The Pulse: April 9, 2024

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  • 12°C: Mainly cloudy. 30% chance of showers in the afternoon. Wind becoming west 20 km/h gusting to 40 near noon. High 12. UV index 3 or moderate. (forecast)
  • Green: The High Level Bridge will be lit green for Eid-al-Fitr, End of Ramadan. (details)

A photo that shows an LRT running beside a tall residential building in Edmonton

As Ottawa pushes for density near transit, research shows Edmonton has challenges

By Stephanie Swensrude

The federal government's recent push for cities to change rules that have limited dense housing near high-frequency transit has underlined new research, which shows Edmonton has not added population in many of these areas for decades.

On April 2, the Prime Minister's Office announced that to access a public transit fund Ottawa will introduce in the 2024 federal budget, municipalities must "take action that will directly unlock housing supply." Those actions include allowing high-density housing within 800 metres of high-frequency transit lines and post-secondary institutions.

The impetus is a desperate housing shortage across Canada. The Canadian Mortgage and Housing Corporation projects the country needs to build 3.5 million additional homes by the end of the decade to restore affordability. Meanwhile, recent stats suggest Edmonton's housing starts were down 10% in 2023 as compared to 2022. The city was one of the fastest growing in Canada between 2016 and 2021. More than 100,000 people have moved to Edmonton since then and another 100,000 are expected in the next three years.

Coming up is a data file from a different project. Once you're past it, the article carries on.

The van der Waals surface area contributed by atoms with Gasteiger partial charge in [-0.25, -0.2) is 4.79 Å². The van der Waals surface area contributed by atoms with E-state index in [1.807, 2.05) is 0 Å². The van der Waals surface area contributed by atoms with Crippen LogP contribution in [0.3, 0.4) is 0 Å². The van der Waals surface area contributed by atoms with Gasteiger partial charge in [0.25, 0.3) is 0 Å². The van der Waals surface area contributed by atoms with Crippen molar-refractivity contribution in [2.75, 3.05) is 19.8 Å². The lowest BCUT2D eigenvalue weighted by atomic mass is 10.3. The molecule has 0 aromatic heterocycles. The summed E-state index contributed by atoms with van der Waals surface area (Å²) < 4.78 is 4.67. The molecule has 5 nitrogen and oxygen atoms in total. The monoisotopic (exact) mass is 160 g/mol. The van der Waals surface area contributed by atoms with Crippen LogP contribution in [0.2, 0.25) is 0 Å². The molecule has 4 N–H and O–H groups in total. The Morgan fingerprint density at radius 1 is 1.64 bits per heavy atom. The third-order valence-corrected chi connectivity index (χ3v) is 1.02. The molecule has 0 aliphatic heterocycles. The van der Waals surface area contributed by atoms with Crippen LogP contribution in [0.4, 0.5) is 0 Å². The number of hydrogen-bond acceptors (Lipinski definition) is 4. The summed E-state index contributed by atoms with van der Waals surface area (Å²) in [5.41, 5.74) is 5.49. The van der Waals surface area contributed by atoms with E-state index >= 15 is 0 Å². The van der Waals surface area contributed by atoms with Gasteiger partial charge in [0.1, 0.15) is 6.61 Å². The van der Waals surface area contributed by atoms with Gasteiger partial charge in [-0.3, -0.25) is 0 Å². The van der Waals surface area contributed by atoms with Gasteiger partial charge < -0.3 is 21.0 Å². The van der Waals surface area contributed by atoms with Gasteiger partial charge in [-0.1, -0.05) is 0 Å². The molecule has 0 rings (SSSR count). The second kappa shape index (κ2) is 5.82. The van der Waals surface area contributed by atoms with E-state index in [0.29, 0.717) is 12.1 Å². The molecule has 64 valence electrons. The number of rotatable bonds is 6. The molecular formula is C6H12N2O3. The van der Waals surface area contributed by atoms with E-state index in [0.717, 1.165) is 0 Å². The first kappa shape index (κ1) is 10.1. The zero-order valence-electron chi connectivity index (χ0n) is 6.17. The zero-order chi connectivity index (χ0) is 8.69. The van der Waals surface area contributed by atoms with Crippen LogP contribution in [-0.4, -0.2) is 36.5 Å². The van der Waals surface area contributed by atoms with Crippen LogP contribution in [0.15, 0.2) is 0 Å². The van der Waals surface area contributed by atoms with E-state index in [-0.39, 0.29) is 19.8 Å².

But despite this, new research suggests Edmonton has not added density on land that housing advocates say is most suited for density, and that new policies in the works may not fully fix that.

Jacob Dawang, a data scientist and a co-organizer of Grow Together Edmonton, has analyzed an 800-metre radius around 48 current and future LRT stations. Dawang also analyzed the city's draft district plans, which are meant to guide development as Edmonton grows to 1.25 million people. He found that population growth has been stagnant or even fallen within the proximity of nearly half the city's LRT stations, and that the forthcoming district plans don't specifically encourage increasing density near some of these stations.

Indeed, Dawang's analysis shows that between 2001 and 2021, the population grew by 10% or less near several stops, including the Meadowlark, Grovenor/142 Street, Glenora, Stony Plain Road/149 Street, Bonnie Doon, and Jasper Place LRT stops. His research also shows that, over the same period, the population has fallen near more than a dozen stops, including the Aldergrove/Belmead, Glenwood/Sherwood, and Millbourne/Woodvale stops. "There are a lot of stations in residential areas that have grown very little over the past 20 years," he said.

The findings are concerning, Dawang said, given Edmonton's increasing population. "We're growing at a super-fast rate … so we have to be ready. We have to be making these tough choices, and there will be growing pains, but these are really the tough choices and the tough discussions that we need to have if we're going to be growing by that much."

Dawang added that the city should maximize the return on the public dollars it has spent building high-frequency transit. "You have to remember that these are billion-dollar investments that we're putting into the LRT line. It's not someone's personal LRT line to take downtown. We really should be making the best use of these investments as possible."

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Headlines: April 9, 2024

By Mariam Ibrahim

  • A pilot project to clean up Edmonton's downtown core had a noticeable impact, businesses groups told city council's community and public services committee at its April 8 meeting. The project began last May, but funding is set to run out by July 31 unless city council decides during its spring budget debate to extend it to December with an additional $1.5 million. "The impact was undeniable," said Edmonton Downtown Business Association executive director Puneeta McBryan, calling it the bare minimum for cleanliness downtown.